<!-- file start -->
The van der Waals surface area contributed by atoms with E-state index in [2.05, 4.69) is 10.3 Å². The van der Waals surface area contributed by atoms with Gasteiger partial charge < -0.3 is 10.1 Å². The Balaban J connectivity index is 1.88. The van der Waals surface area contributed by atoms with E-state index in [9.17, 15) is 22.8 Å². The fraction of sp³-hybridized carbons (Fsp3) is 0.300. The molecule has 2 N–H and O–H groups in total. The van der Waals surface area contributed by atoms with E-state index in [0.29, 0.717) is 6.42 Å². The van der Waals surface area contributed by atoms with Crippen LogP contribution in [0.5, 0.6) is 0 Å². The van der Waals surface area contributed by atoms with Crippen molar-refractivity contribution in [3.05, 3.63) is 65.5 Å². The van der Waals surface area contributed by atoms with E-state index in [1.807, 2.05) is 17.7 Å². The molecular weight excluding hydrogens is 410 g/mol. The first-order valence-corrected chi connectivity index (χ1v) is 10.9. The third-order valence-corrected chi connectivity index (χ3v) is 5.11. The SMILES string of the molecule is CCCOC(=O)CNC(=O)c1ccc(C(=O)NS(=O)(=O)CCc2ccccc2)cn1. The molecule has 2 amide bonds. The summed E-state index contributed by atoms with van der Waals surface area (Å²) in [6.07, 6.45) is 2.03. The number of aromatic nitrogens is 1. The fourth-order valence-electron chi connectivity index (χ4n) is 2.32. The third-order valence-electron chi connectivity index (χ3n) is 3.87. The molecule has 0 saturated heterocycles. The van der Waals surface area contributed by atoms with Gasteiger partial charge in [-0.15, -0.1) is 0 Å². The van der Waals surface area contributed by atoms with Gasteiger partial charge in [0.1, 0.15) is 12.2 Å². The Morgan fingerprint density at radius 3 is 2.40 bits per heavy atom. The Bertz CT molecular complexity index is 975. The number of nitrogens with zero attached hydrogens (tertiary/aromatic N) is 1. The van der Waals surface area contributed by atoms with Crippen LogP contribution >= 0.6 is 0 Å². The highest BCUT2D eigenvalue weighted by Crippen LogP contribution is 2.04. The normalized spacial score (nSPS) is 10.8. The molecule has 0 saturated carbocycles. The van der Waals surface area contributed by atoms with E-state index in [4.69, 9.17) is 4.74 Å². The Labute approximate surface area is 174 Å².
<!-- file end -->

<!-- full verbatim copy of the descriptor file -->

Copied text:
The van der Waals surface area contributed by atoms with E-state index in [2.05, 4.69) is 10.3 Å². The van der Waals surface area contributed by atoms with Gasteiger partial charge < -0.3 is 10.1 Å². The Balaban J connectivity index is 1.88. The van der Waals surface area contributed by atoms with E-state index in [9.17, 15) is 22.8 Å². The fraction of sp³-hybridized carbons (Fsp3) is 0.300. The molecule has 2 N–H and O–H groups in total. The van der Waals surface area contributed by atoms with E-state index in [0.29, 0.717) is 6.42 Å². The van der Waals surface area contributed by atoms with Crippen LogP contribution in [0.5, 0.6) is 0 Å². The van der Waals surface area contributed by atoms with Crippen molar-refractivity contribution in [3.05, 3.63) is 65.5 Å². The van der Waals surface area contributed by atoms with E-state index in [1.807, 2.05) is 17.7 Å². The molecular weight excluding hydrogens is 410 g/mol. The first-order valence-corrected chi connectivity index (χ1v) is 10.9. The third-order valence-corrected chi connectivity index (χ3v) is 5.11. The SMILES string of the molecule is CCCOC(=O)CNC(=O)c1ccc(C(=O)NS(=O)(=O)CCc2ccccc2)cn1. The molecule has 2 amide bonds. The summed E-state index contributed by atoms with van der Waals surface area (Å²) in [6.07, 6.45) is 2.03. The number of aromatic nitrogens is 1. The fourth-order valence-electron chi connectivity index (χ4n) is 2.32. The third-order valence-electron chi connectivity index (χ3n) is 3.87. The molecule has 0 saturated heterocycles. The van der Waals surface area contributed by atoms with Gasteiger partial charge in [-0.15, -0.1) is 0 Å². The van der Waals surface area contributed by atoms with Gasteiger partial charge in [0.1, 0.15) is 12.2 Å². The Morgan fingerprint density at radius 3 is 2.40 bits per heavy atom. The Bertz CT molecular complexity index is 975. The number of nitrogens with zero attached hydrogens (tertiary/aromatic N) is 1. The van der Waals surface area contributed by atoms with Crippen LogP contribution >= 0.6 is 0 Å². The highest BCUT2D eigenvalue weighted by Crippen LogP contribution is 2.04. The normalized spacial score (nSPS) is 10.8. The molecule has 0 saturated carbocycles. The van der Waals surface area contributed by atoms with E-state index in [4.69, 9.17) is 4.74 Å². The Labute approximate surface area is 174 Å².